Don't waste money on instant mashed potatoes unless you are backpacking. You can skin and boil several potatoes together until they are soft and mash them yourself. Once mashed, you can add salt, pepper, and/or butter to taste. Mashed potatoes go well with gravy made by cooking scrap meat in water and then adding cornstarch or any other thickening agent and pepper. Try to eat the skins which contain most of the vitamins.

Small whole potatoes are boiled in a can or pot with your stinger for about 20 minutes. Watch the water level.

Tough Meat[edit]

Roadkill, meat scraps, or cheap meat is often very tough and stringy. If meat is your thing here is a way to make it edible even if you can only afford junk. From 60-65C (150F) the collagen that makes tough fibers in meat converts to gelatin soft and tasty, at higher temperatures above 100C (210F) the cellular sugars and amino acids combine which toughens up forever and is difficult to chew and digest. Getting over 70C (160F) will kill bacteria. Overnight heating a stew just below boil or roasting in the oven at the indicated temperatures will both preserve moisture content and soften the meat. If you are feeling fancy you can torch off or grille the meat to give it a outer crust.

Another method is to use a "meat tenderizer mallet", which is a small metal or wooden hammer with a flat face that has lots of little pyramids on it. It looks like a tiny version of a medieval weapon, but you can use it to break up the fibers of tough cuts of meat.

In Asian cooking we just slice thinly with a sharp knife or cleaver and stir fry cutting the stringy fibers short.

If possible cook your meat or poultry over rice and veggies or stew it so you will not waste any fats or juices.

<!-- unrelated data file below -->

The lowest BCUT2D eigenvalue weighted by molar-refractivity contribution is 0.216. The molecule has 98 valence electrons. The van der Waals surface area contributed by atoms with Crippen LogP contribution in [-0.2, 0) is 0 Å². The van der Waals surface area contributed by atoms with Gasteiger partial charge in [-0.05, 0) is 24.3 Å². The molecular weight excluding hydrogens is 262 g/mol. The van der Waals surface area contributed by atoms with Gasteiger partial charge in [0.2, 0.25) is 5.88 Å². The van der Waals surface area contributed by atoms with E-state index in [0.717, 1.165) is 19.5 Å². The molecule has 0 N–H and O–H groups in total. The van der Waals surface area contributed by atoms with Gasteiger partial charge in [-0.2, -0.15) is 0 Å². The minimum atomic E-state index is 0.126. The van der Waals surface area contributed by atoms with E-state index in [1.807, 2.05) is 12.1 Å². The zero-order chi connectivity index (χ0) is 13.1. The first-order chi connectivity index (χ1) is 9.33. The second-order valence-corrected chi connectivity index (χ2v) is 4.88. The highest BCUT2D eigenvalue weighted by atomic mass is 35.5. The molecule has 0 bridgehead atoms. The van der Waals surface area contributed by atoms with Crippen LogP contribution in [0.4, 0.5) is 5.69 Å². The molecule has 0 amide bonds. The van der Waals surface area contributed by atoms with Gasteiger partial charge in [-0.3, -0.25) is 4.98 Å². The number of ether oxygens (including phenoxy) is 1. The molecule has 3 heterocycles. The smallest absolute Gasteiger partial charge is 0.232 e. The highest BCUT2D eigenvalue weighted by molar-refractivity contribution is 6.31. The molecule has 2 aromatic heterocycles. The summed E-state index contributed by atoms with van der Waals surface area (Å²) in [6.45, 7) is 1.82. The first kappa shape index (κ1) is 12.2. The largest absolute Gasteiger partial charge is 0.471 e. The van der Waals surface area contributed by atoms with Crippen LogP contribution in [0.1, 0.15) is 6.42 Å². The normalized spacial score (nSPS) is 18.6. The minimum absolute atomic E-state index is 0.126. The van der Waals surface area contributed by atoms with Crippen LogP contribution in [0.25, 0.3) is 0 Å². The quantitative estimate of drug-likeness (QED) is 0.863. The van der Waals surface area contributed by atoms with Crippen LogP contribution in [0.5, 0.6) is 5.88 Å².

Ground meat (beef or turkey) can be extended by kneading wheat germ into it.

Popcorn[edit]

If you grow or buy in bulk, popcorn is a cheap and easy snack. Try mixing in spices, adding dry whey, and/or using a bit of oil to make the stuff stick. Carmel corn is made by heating up butter (or oil) and melting in brown sugar. Add a tablespoon of each until you have the right consistency. It helps to have a friend mix with a spoon while you pour. Popcorn can also be eaten as a cereal, just like the pilgrims did! Add milk and sugar if you want to give it a try. Stale popcorn also works as a cereal. An air popper can be run for a long time by dropping a little corn in every thirty seconds or so. This is good for large popping operations. Pop a huge trash bag full if you are on a support team and take out to your activists. If you have access to a microwave oven, don't bother with those pre-packaged bags. Pour a small amount of popcorn and if you like a spoonful of butter or margarine into a large glass bowl and put a glass plate on top of it. If you're poping the corn dry, pour a small amount into a paper (NOT plastic!) bag and fold the top over. If there is a "POPCORN" setting in the oven, use that. If not, put it on HIGH and shut it off three seconds after the last kernel pops.